- Associated Press - Sunday, September 20, 2015

SANTA FE, N.M. (AP) - Facing a challenge from teachers unions, lawyers for the New Mexico Public Education Department are set to defend a teacher evaluation system and argue that any injunction will cause an unnecessary interruption to education reforms in the state.

Attorneys are scheduled Monday to defend the system before a Santa Fe County judge amid efforts to halt the use of student tests as part of evaluation.

American Federation of Teachers New Mexico and the Albuquerque Teachers Federation are seeking an injunction to halt the use of test scores while their lawsuit against the evaluation system goes through the court system.

The unions say the evaluation system is forcing veteran educators to retire or have their licenses jeopardized. They want the evaluation system tossed.

But Public Education Department spokesman Robert McEntyre said the suit is a “disappointing distraction” from the agency’s mission of providing a quality education to every child.

“New Mexico’s accountability system made it possible for our state to get out from under the federal one-size-fits all No Child Left Behind law,” McEntyre said. “The union’s court challenge would undo that and leave our schools with less flexibility to meet the needs of each and every student.”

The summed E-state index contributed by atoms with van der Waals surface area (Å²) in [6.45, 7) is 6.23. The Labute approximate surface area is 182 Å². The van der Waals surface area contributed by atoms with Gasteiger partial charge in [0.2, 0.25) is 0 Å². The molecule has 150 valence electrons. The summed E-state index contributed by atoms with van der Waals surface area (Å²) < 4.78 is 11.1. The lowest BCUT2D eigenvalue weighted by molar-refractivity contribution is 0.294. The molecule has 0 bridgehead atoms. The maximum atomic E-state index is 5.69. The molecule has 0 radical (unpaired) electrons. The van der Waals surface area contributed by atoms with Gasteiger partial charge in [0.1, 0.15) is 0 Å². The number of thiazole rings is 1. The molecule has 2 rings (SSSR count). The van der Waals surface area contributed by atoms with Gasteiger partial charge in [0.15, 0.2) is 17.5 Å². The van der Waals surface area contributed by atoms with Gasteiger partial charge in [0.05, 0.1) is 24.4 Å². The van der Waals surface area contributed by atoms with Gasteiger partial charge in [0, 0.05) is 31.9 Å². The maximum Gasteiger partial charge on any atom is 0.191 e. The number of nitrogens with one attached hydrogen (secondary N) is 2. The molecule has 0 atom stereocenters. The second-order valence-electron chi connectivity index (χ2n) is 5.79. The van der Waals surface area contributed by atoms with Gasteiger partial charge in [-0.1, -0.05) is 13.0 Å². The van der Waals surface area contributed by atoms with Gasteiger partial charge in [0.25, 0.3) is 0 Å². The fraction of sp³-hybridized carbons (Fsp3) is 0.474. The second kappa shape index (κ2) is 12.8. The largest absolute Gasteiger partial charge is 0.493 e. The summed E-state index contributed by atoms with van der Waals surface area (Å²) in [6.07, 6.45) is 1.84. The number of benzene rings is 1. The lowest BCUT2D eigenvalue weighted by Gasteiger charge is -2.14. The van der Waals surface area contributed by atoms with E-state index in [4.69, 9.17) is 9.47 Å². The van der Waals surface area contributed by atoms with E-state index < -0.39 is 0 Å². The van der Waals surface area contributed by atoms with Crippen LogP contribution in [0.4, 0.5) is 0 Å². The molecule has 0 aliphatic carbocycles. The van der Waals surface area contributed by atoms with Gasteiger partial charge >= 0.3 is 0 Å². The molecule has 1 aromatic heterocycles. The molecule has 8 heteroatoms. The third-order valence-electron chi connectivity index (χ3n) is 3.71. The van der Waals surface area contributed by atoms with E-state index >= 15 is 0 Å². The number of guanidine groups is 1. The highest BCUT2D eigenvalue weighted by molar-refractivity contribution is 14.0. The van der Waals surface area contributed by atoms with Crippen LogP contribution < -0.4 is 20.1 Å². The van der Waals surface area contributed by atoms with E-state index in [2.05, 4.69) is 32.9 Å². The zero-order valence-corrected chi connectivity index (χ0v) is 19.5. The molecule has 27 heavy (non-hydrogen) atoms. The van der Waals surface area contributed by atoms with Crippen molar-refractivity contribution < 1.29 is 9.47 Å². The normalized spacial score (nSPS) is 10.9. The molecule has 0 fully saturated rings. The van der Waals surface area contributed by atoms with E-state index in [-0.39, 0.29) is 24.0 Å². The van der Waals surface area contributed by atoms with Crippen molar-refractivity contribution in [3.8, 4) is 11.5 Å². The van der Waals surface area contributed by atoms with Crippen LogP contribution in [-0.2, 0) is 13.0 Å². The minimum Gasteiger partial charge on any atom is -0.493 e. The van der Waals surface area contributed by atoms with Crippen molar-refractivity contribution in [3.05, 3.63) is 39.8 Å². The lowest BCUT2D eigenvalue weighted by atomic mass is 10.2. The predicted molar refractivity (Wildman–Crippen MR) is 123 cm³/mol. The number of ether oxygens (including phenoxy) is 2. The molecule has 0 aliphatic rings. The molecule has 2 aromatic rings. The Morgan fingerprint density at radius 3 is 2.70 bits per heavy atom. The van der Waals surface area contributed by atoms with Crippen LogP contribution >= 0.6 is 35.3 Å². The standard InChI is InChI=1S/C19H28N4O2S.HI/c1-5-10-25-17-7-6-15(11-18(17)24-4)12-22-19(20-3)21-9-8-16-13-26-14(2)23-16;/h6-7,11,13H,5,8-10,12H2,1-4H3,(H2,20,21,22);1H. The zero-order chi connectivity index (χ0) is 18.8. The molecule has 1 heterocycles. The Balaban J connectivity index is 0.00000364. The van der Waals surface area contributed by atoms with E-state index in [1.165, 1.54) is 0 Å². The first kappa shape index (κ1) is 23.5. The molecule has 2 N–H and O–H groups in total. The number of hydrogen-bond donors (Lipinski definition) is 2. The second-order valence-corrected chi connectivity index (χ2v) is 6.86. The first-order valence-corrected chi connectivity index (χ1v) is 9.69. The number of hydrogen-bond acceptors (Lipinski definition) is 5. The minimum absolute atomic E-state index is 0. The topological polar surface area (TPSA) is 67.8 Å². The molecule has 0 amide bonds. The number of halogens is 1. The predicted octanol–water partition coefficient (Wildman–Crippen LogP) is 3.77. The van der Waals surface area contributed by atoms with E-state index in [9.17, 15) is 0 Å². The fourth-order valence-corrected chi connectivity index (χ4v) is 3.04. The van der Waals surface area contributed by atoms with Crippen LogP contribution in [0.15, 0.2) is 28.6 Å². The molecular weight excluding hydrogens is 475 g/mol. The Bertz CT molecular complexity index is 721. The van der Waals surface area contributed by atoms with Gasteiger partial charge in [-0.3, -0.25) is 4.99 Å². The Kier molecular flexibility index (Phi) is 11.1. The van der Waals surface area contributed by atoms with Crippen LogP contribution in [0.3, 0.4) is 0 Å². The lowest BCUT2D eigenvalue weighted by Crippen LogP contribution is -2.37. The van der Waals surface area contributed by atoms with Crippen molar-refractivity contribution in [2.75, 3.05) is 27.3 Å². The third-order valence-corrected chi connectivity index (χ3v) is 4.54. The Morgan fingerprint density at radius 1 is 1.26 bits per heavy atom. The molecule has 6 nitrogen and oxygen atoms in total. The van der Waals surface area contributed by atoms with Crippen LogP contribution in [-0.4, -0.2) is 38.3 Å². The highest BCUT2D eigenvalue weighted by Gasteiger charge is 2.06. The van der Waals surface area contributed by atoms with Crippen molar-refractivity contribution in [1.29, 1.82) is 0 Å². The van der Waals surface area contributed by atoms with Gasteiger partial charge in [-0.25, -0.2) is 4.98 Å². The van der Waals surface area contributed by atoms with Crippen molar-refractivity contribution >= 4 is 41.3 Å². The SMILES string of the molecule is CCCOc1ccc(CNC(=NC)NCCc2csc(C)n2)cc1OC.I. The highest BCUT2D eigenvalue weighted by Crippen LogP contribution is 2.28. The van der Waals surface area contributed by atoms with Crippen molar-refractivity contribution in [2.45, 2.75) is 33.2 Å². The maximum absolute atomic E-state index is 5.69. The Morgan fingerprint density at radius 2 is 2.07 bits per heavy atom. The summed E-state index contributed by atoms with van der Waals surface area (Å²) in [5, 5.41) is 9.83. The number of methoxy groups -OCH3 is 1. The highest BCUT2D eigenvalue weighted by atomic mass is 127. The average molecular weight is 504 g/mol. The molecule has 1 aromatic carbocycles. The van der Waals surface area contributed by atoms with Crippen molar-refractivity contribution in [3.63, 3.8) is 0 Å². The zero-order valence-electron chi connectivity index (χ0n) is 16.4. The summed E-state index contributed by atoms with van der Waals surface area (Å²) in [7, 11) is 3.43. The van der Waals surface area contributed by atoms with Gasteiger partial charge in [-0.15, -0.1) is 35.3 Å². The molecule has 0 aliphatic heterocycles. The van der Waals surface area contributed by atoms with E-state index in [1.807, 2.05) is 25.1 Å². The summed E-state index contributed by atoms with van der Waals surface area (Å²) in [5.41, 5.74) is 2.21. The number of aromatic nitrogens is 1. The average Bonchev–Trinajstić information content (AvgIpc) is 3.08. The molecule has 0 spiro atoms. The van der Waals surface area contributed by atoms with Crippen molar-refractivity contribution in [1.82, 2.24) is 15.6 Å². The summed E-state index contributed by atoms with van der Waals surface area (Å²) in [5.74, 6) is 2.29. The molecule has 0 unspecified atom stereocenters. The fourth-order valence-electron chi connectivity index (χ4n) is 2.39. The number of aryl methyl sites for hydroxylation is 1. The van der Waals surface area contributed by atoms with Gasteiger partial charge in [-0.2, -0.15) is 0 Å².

The agency said in May that nearly 74 percent of New Mexico teachers rated “effective” or better last school year based on the two-year-old evaluation system that takes into account student achievement.

New Mexico Public Education Secretary Hanna Skandera told The Associated Press the report is a “game changer” since it utilized data such as teacher attendance and surveys, although districts can decide how that information is used.

Yet some teachers and administrators said the system still needs more changes.

Last week, Santa Fe Public Schools superintendent Joel Boyd testified that “glaring errors” have marred the state’s ratings of teachers in his district.

“We should pause and get it right,” Boyd said.

Education department records show that there were 712 queries from districts regarding the accuracy of teacher evaluation results in 2014-15, according to Public Education Department lawyer Jeffrey Wechsler. Of those, he said the state changed just 31 ratings after reviewing challenges.

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